Uzbekistan and Obama’s Indictable Commitment to Tyranny

It’s amazing to see the roundabout justifications in the media regarding the Obama administration’s increasingly close relationship with Uzbekistan and its monstrous dictator Islam Karimov. As I’ve written previously, the Uzbek government is one of the worst human rights violators in the world. The Bush administration supported the regime handsomely in order to have military bases there and help supply American troops in Afghanistan. The Karimov regime engaged in wretched abuses against individuals caught up in the Bush administration’s War on Terror, and became known for widespread torture, including boiling people alive and raping people with broken bottles. Former British Ambassador to Uzbekistan, Craig Murray, wrote an important book on this.

The US-Uzbekistan relationship began to sour in part because of how widespread the international condemnation was for forming such a close and supportive alliance with such a monster. But lately, the Obama administration has been cozying back up to the dictator in their execution of the Afghan war. The State Department itself, in its latest report on Uzbekistan lists an inventory of human and civil rights abuses, including: “Instances of torture and mistreatment of detainees by security forces; incommunicado and prolonged detention; arbitrary arrest and detention; denial of due process and fair trial; restrictions on freedom of speech, press, assembly, and association; governmental control of civil society activity; restrictions on religious freedom including harassment and imprisonment of religious minority group members; and government-compelled forced labor in cotton harvesting.”

Secretary of State Clinton just visited with Karimov this week, barely a month after the Obama administration lifted sanctions on Uzbekistan which will allow the resumption of US Foreign Military Sales (FMS) to the despot. The commentary on this “cozying up” and this latest Clinton visit is always apologetic, creatively assigning the utmost reluctance and goodwill to our dear leaders in the Obama camp. We hear about the administration trying to press Uzbekistan towards respect for human rights and democracy, as Human Rights Watch urged them to do just prior to Clinton’s departure. The Washington Post goes so far as to claim Clinton “chided” the Central Asian dictator on human rights. In public at least, her so-called chiding amounted to a pathetic, empty hint specifically aimed at media like the Postwould regurgitate it and frame it as an earnest attempt to save the Uzbek people from the terror their government has unleashed on them for years. She said, “Countries that make reforms to give their people the opportunities for political and economic participation that they demand and deserve will thrive. Those who do not will fall behind.” Ah, a ripe old tongue-lashing.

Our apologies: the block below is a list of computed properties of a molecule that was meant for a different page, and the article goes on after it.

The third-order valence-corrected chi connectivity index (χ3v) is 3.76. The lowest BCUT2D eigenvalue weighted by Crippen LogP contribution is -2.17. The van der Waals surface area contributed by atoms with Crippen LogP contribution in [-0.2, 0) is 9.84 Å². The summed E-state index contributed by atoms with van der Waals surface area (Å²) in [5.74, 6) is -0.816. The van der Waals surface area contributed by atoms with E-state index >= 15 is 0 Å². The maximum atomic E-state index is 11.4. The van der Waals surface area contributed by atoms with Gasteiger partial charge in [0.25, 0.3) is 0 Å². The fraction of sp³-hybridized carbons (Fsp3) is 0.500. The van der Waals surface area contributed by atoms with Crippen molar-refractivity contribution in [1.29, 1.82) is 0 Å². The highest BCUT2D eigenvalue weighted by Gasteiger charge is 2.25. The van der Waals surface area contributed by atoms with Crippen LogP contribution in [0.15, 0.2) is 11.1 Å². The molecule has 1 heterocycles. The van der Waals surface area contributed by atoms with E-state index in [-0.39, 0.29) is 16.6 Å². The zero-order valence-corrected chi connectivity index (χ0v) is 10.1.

On the one hand, the politics of this is that it’s merely another example of Obama’s treacherous record of tenacious support for tyranny and state terrorism all around the world. The anointed one who flew into presidential politics four years ago on a golden chariot of peace and human rights, has consistently supported some of the worst dictators and sadistic abuses of basic rights of the individual, never mind his own foreign and domestic policies. Yet he still has approximately half of the electorate’s support, dipping below 50% only because of the recession. And whether he wins or loses in 2012, he will receive approximately half of the vote – the other half of course going to some Republican even more blatantly supportive of such tyranny. And some Obama supporters still see him as the champion of human rights that is so very much is not.

But pushing a bit further, in a country supposedly based on the rule of law, why in the world should our masters in the halls of power in Washington be getting away with any of this? I mean, the Obama administration has enough blood on its own hands for there to be criminal investigations for, say, the implementation of the war in Afghanistan, for example – or for its obstruction of justice for the crimes of his predecessors. But lending money, weapons, and diplomatic support to consistent human rights violators from Latin America to the Middle East to Central Asia shouldn’t just be a tenuous question of policy…it should be indictable.